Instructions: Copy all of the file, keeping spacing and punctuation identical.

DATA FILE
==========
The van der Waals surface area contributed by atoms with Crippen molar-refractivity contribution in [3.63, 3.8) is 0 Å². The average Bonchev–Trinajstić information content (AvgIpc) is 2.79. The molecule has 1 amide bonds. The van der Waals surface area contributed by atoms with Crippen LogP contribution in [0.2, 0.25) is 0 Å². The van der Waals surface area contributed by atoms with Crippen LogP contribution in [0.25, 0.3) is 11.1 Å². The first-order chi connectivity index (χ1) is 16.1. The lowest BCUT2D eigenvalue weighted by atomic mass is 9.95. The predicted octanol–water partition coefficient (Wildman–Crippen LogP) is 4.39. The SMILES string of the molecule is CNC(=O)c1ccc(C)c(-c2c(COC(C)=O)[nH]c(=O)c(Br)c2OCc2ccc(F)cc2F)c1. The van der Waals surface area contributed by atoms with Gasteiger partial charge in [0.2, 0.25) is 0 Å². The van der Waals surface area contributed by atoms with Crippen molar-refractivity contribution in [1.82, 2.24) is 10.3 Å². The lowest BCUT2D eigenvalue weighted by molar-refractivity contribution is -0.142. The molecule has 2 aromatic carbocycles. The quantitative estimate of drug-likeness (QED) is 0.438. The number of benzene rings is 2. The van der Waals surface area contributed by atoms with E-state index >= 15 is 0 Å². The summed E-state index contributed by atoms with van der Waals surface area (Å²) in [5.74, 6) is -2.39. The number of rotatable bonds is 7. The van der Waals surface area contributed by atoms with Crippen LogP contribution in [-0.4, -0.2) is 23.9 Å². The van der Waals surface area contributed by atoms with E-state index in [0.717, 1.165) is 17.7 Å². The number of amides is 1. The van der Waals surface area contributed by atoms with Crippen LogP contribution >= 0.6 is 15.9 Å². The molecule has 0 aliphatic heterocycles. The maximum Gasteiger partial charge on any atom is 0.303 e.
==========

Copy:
The van der Waals surface area contributed by atoms with Crippen molar-refractivity contribution in [3.63, 3.8) is 0 Å². The average Bonchev–Trinajstić information content (AvgIpc) is 2.79. The molecule has 1 amide bonds. The van der Waals surface area contributed by atoms with Crippen LogP contribution in [0.2, 0.25) is 0 Å². The van der Waals surface area contributed by atoms with Crippen LogP contribution in [0.25, 0.3) is 11.1 Å². The first-order chi connectivity index (χ1) is 16.1. The lowest BCUT2D eigenvalue weighted by atomic mass is 9.95. The predicted octanol–water partition coefficient (Wildman–Crippen LogP) is 4.39. The SMILES string of the molecule is CNC(=O)c1ccc(C)c(-c2c(COC(C)=O)[nH]c(=O)c(Br)c2OCc2ccc(F)cc2F)c1. The van der Waals surface area contributed by atoms with Gasteiger partial charge in [0.2, 0.25) is 0 Å². The van der Waals surface area contributed by atoms with Crippen molar-refractivity contribution in [1.82, 2.24) is 10.3 Å². The lowest BCUT2D eigenvalue weighted by molar-refractivity contribution is -0.142. The molecule has 2 aromatic carbocycles. The quantitative estimate of drug-likeness (QED) is 0.438. The number of benzene rings is 2. The van der Waals surface area contributed by atoms with E-state index >= 15 is 0 Å². The summed E-state index contributed by atoms with van der Waals surface area (Å²) in [5.74, 6) is -2.39. The number of rotatable bonds is 7. The van der Waals surface area contributed by atoms with Crippen LogP contribution in [-0.4, -0.2) is 23.9 Å². The van der Waals surface area contributed by atoms with E-state index in [0.717, 1.165) is 17.7 Å². The number of amides is 1. The van der Waals surface area contributed by atoms with Crippen LogP contribution >= 0.6 is 15.9 Å². The molecule has 0 aliphatic heterocycles. The maximum Gasteiger partial charge on any atom is 0.303 e.